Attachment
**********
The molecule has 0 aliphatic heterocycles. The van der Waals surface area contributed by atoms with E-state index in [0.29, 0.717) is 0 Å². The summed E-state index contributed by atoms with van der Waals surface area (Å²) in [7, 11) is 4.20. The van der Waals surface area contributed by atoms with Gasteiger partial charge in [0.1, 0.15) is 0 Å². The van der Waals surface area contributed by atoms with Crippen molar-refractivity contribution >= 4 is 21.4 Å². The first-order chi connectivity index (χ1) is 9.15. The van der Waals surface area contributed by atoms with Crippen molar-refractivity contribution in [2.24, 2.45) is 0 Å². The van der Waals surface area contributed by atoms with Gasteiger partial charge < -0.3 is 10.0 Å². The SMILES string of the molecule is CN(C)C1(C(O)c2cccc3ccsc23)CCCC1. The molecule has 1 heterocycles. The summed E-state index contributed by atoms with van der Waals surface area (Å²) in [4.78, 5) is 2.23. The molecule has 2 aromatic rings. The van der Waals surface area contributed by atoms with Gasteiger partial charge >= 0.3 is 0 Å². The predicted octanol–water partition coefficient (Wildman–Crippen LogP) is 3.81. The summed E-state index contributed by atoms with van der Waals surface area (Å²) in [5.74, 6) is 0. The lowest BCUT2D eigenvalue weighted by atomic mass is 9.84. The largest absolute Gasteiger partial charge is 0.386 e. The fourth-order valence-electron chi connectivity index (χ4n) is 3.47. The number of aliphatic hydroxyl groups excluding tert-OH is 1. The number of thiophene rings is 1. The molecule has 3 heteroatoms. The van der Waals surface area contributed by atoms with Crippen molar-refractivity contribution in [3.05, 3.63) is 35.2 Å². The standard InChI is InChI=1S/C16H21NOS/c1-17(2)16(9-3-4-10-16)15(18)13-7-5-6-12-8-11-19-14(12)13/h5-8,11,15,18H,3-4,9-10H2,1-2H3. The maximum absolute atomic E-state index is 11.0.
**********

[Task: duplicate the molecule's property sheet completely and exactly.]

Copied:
The molecule has 0 aliphatic heterocycles. The van der Waals surface area contributed by atoms with E-state index in [0.29, 0.717) is 0 Å². The summed E-state index contributed by atoms with van der Waals surface area (Å²) in [7, 11) is 4.20. The van der Waals surface area contributed by atoms with Gasteiger partial charge in [0.1, 0.15) is 0 Å². The van der Waals surface area contributed by atoms with Crippen molar-refractivity contribution >= 4 is 21.4 Å². The first-order chi connectivity index (χ1) is 9.15. The van der Waals surface area contributed by atoms with Crippen molar-refractivity contribution in [2.24, 2.45) is 0 Å². The van der Waals surface area contributed by atoms with Gasteiger partial charge < -0.3 is 10.0 Å². The SMILES string of the molecule is CN(C)C1(C(O)c2cccc3ccsc23)CCCC1. The molecule has 1 heterocycles. The summed E-state index contributed by atoms with van der Waals surface area (Å²) in [4.78, 5) is 2.23. The molecule has 2 aromatic rings. The van der Waals surface area contributed by atoms with Gasteiger partial charge >= 0.3 is 0 Å². The predicted octanol–water partition coefficient (Wildman–Crippen LogP) is 3.81. The summed E-state index contributed by atoms with van der Waals surface area (Å²) in [5.74, 6) is 0. The lowest BCUT2D eigenvalue weighted by atomic mass is 9.84. The largest absolute Gasteiger partial charge is 0.386 e. The fourth-order valence-electron chi connectivity index (χ4n) is 3.47. The number of aliphatic hydroxyl groups excluding tert-OH is 1. The number of thiophene rings is 1. The molecule has 3 heteroatoms. The van der Waals surface area contributed by atoms with Crippen molar-refractivity contribution in [3.05, 3.63) is 35.2 Å². The standard InChI is InChI=1S/C16H21NOS/c1-17(2)16(9-3-4-10-16)15(18)13-7-5-6-12-8-11-19-14(12)13/h5-8,11,15,18H,3-4,9-10H2,1-2H3. The maximum absolute atomic E-state index is 11.0.